Richard von Glahn
Richard von Glahn
Competition: US & Canada
Education: University of California, Los Angeles
Currently I am Professor of History at the University of California, Los Angeles. Trained in middle imperial (Tang-Song) Chinese history at UC Berkeley and Yale, I taught briefly at the University of Rochester and Connecticut College before joining the history faculty at UCLA in 1987, where I teach courses in Chinese history and world history and direct the program in world history.
My interests in China and in history were initially stimulated by my undergraduate teachers at Connecticut College, notably Charles Chu and Thomas R. H. Havens. After completing a B.A. in Chinese and History at Connecticut, I began graduate study in Chinese history at UC Berkeley, where I earned an M.A. degree, before continuing my Ph.D. studies at Yale. At Berkeley I had the good fortune to study with Robert M. Hartwell, whose pioneering research in the economic history of the Song dynasty (960–1276) has been a recurrent source of inspiration for my own scholarly work. While conducting dissertation research in Japan with the support of a Fulbright Doctoral Dissertation Fellowship, I benefited enormously from the tutelage of Shiba Yoshinobu, then at Osaka University and now director emeritus of the Toyo Bunko in Tokyo, a mentorship that has continued throughout my career. My dissertation, a study of frontier expansion and economic change in southwestern China during the Song dynasty, was awarded the John Addison Porter Prize by the Yale Graduate School and subsequently was published as The Country of Streams and Grottoes: Expansion, Settlement, and the Civilizing of the Sichuan Frontier in Song Times (Harvard, 1987).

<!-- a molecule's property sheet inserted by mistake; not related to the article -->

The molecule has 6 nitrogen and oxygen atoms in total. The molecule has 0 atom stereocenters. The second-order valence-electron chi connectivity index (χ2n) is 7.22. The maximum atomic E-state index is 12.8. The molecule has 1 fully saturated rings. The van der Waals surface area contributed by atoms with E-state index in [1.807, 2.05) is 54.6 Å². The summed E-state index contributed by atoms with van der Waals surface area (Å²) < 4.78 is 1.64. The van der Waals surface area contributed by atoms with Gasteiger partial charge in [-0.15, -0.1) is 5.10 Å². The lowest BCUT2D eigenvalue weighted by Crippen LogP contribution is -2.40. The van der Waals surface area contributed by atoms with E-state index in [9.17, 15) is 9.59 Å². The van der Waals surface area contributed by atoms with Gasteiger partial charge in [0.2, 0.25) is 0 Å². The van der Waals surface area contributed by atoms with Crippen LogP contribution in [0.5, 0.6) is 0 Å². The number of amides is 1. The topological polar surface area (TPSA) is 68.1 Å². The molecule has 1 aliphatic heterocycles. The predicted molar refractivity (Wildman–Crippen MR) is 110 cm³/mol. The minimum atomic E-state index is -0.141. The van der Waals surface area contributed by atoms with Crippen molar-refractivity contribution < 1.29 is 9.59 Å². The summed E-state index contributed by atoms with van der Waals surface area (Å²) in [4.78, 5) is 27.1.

Since arriving at UCLA my scholarly agenda has been shaped by my close association with UC colleagues. Through UCLA’s Von Gremp seminar in economic history—and especially thanks to the steady support and encouragement of my dear friend, the late Ken Sokoloff—and my long fellowship with the “California School” of economic history, I began to situate my study of Chinese monetary and economic history within broader theoretical and world-historical perspectives. Among the fruits of this research was my second monograph, Fountain of Fortune: Money and Monetary Policy in China, 1000–1700 (California, 1996), and the volume Monetary History in Global Perspective, 1470–1800 (Ashgate, 2003), co-edited with Dennis Flynn and Arturo Giráldez. Apart from my work in economic history, I have also pursued research on a wide range of issues in Chinese history with particular attention to the dynamics of long-term social, economic, and cultural change. This work has resulted in another monograph, The Sinister Way: The Divine and the Demonic in Chinese Religious Culture (California, 2004), and a volume of essays, The Song-Yuan-Ming Transition in Chinese History (Harvard, 2003), co-edited with Paul Jakov Smith.
I was a member of the inaugural group that launched the world history program at UCLA in 1995, and I have continued to teach world history as well as serving as the coordinator for UCLA’s world history program since 1999. During this time I was also actively involved in the creation of the University of California’s Multi-Campus Research Group in World History. This engagement with world history has borne fruit in the form of a recently published world history textbook, Crossroads and Cultures: A History of the World (Bedford/St. Martin’s Press, 2012), that I co-authored with Bonnie Smith, Marc van de Mieroop, and Kris Lane. I also have taken an active role in organizations such as the World Economic History Congress, the Asian Association of World History, and the Asian Historical Economics Congress.
I have received a number of major grants to support my research, including fellowships from the American Council of Learned Societies (1988–1989), the Committee for Scholarly Communication with the People’s Republic of China of the National Academy of Sciences (1991–1992), and (twice) the National Endowment for the Humanities (1996–1997 and 2010–2011). During 2009–2011 I served as President of the Western Branch of the American Oriental Society.
During the tenure of my Guggenheim Fellowship I will complete my current book project, The Economic History of China from Antiquity to the Nineteenth Century, which will be the first comprehensive book-length analysis of Chinese economic history over the entire premodern era not only in English, but in any language.